Contact: Craig D'Ooge (202) 707-9189
August 11, 1997
Copyright Office Issues Report on the Cable and Satellite Compulsory Licenses
Register of Copyrights Marybeth Peters acknowledges a continued need for the compulsory licensing scheme governing the retransmission of broadcast signals, at least for the immediate future, in a report delivered to Congress on August 1, 1997.
A compulsory license is a statutory copyright licensing scheme whereby copyright owners are required to license their works to users at a fixed price under terms and conditions set by the government. The cable and satellite compulsory licenses allow cable systems and satellite carriers to retransmit broadcast signals to their subscribers without incurring the costs associated with the negotiations to clear the rights to retransmit the copyrighted programming carried on the signals.
The Copyright Office submitted its report in response to a February 6, 1997, letter from Senator Orrin Hatch, chairman of the Senate Judiciary Committee, who requested a thorough review of the copyright licensing regimes governing the retransmission of over-the-air radio and television broadcast signals. The request targeted key issues for study, starting with whether the licensing scheme should continue to exist, or in the case of the satellite compulsory license created by the Satellite Home Viewer Acts of 1988 and 1994, whether it should be extended beyond its December 31, 1999, sunset date. In addition, the Copyright Office considered the possible extension of the current cable compulsory license to new technologies, such as open video systems and the Internet, the advisability of allowing satellite carriers to retransmit local signals, and the creation of new markets for public television.
Although the Copyright Office recommends the continuation of a compulsory licensing scheme, this recommendation rests upon a determination that the rate structure for the cable compulsory license needs adjustment. Specifically, the Office recommends that the current complex mechanism for determining a cable system's royalty payment, which is tied to certain 1976 FCC rules no longer in existence, be replaced with a flat per subscriber, per signal fee based on fair market value. The Office makes this recommendation because it would more closely align the rates paid by the cable systems with those paid by the satellite carriers and it would simplify the filing process for the filer and the Copyright Office.
The study also proposes a new approach to the problems encountered by subscribers to a satellite service who sign up thinking that they will receive the network signals from the satellite carrier, when in fact they are not eligible to receive these signals under the current law because they purportedly can receive the local network affiliate over- the-air. To ameliorate this problem, the Office recommends that satellite carriers, and their distributors, inform a potential subscriber as to whether he or she is eligible to receive the network signals. Those who live in a certain geographical area would be eligible to receive the signal (the green zone), and those who live outside the area would not (the red zone). This approach would replace the current reliance on the Grade B signal intensity test, which purportedly is too expensive to administer. The Office also supports a temporary surcharge to subscribers located in a "red zone," who nonetheless wish to receive the network service.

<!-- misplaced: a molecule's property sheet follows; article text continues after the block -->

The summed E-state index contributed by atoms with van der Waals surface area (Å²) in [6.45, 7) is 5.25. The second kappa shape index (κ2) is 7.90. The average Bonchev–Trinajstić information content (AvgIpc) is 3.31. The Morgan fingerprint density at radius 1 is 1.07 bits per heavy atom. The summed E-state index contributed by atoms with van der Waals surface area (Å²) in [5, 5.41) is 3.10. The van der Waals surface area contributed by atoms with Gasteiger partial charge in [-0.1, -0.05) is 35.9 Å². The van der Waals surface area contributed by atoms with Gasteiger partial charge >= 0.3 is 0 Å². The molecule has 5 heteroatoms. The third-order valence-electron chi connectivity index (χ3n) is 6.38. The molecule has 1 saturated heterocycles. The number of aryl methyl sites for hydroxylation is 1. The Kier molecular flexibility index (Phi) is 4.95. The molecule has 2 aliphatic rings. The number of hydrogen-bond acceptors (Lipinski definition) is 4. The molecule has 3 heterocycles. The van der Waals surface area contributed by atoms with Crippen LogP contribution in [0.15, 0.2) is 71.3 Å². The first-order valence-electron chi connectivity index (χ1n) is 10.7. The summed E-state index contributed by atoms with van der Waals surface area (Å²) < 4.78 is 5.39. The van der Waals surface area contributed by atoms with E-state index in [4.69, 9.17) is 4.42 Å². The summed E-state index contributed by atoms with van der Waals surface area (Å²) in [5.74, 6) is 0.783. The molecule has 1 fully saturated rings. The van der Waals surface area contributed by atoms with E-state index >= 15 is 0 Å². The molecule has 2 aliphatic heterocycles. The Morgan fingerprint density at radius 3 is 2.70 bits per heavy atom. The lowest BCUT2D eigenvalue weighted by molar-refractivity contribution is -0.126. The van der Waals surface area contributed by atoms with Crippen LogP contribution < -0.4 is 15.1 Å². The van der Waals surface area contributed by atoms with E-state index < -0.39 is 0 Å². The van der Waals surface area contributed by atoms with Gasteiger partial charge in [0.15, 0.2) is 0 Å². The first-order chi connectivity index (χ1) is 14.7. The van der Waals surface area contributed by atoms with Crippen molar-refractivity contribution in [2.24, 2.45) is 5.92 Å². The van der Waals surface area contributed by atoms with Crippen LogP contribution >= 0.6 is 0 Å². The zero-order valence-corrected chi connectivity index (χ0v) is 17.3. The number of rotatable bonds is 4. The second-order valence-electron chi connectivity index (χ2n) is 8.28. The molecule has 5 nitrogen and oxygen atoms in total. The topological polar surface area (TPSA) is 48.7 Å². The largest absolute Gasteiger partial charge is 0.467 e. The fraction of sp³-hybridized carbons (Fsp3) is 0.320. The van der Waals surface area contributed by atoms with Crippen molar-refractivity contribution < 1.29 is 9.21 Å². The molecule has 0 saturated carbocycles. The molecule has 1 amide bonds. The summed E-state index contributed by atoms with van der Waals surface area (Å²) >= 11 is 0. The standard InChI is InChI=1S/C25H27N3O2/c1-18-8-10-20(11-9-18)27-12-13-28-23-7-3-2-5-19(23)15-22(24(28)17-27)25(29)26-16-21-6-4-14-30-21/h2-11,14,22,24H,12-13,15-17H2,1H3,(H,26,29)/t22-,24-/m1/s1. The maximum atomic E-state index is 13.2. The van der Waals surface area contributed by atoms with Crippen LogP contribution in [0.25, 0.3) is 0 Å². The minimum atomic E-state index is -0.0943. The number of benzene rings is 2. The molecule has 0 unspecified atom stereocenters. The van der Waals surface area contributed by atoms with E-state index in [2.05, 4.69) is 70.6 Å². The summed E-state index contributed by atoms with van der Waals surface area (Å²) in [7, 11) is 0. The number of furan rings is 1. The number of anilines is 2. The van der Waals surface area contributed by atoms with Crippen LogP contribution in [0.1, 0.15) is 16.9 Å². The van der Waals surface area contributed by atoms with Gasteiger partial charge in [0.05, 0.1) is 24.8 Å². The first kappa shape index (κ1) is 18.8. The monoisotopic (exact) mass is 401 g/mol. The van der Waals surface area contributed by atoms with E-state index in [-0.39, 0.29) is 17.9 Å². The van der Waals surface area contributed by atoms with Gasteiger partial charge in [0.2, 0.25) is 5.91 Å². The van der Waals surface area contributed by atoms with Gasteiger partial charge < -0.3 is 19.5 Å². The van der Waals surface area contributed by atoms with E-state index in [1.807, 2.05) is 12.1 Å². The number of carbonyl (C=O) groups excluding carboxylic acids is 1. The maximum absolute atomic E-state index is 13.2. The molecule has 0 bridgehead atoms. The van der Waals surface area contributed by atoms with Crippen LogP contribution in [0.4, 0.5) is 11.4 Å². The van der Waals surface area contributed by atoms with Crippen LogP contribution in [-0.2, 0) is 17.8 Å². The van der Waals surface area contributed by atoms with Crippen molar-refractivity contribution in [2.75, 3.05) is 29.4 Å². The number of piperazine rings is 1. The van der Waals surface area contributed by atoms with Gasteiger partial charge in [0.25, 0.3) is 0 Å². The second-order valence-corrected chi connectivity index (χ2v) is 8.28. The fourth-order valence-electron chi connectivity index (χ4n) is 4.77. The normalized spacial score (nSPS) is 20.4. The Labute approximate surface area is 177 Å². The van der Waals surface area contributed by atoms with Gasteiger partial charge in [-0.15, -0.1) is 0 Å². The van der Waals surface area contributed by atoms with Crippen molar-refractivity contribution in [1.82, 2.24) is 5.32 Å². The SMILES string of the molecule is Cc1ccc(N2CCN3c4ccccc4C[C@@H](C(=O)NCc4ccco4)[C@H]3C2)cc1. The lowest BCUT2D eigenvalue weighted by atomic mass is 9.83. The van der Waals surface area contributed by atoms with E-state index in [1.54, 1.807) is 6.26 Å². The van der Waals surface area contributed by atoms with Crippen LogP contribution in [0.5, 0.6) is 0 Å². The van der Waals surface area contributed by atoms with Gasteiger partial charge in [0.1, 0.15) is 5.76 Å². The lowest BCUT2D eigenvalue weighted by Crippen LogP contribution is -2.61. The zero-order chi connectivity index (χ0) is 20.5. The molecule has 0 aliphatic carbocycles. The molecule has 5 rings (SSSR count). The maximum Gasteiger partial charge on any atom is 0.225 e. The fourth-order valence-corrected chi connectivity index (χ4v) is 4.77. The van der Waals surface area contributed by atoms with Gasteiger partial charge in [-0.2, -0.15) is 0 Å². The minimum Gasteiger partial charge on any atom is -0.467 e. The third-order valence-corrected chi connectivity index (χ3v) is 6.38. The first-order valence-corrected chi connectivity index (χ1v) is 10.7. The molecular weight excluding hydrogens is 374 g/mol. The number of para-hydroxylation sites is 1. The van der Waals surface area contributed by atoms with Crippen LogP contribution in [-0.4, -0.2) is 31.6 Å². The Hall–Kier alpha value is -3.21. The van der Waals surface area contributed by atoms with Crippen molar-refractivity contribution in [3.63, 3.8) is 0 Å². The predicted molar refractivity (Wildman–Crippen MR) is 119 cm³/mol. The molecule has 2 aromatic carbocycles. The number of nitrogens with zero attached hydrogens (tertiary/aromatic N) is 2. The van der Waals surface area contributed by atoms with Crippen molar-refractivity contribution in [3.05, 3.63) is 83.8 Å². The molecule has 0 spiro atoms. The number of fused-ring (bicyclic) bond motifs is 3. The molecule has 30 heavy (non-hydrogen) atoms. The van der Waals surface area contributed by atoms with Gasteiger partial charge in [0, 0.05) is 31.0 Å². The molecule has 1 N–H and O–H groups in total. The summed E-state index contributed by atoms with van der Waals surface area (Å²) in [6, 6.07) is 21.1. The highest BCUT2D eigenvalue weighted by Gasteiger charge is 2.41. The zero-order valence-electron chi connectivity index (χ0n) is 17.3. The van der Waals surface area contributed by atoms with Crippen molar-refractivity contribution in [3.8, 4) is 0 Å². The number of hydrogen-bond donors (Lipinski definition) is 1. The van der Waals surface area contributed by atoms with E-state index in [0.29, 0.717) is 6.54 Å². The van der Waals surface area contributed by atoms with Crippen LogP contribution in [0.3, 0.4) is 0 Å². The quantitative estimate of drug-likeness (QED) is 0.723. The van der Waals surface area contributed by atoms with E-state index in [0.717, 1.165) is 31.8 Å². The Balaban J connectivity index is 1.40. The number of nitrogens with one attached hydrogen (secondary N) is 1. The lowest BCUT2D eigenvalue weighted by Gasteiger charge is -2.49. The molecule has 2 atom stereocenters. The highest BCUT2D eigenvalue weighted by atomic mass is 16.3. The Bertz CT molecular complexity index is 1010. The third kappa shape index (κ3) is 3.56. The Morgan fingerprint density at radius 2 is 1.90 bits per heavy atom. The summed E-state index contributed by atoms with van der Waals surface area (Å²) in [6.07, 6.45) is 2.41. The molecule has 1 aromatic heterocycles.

The Office also carefully considered the emerging technologies in the field of telecommunication and their place, if any, in the compulsory licensing scheme. Satellite carriers had reported that the industry was capable of retransmitting local broadcast signals within a defined geographic area and had requested a clarification of the satellite compulsory license so that it would be clear that such retransmissions fall within the scope of the license; a suggestion that the Office endorses in its report. The Office, however, did not accept the arguments put forth by the Internet service providers and rejected their request to extend the cable compulsory license to their operations or recommend a new compulsory license for their industry.
As part of the study, the Copyright Office convened three days of public meetings to listen to the concerns of the industries and the copyright owners. Twenty-four witnesses, representing the motion picture industry, cable television, the broadcasting industry, local television, sports associations, Internet audio services, performing rights societies, satellite carriers, small-business interests, and the telephone industry, presented testimony to the Register of Copyrights and her staff. The Office also solicited written comments and reply comments from all interested parties. Forty-three parties filed comments in response to a Notice of Inquiry from the Office, and 35 parties filed reply comments. The commenters' views and suggestions are discussed at length in the final report.
Copies of the executive summary are available from the Office of the Copyright General Counsel, Library of Congress, James Madison Building, Room 403, 101 Independence Avenue S.E., Washington, DC 20540; and copies of the full report are posted on the Internet site for the Library of Congress at http://www.copyright.gov/ under the heading "What's New."
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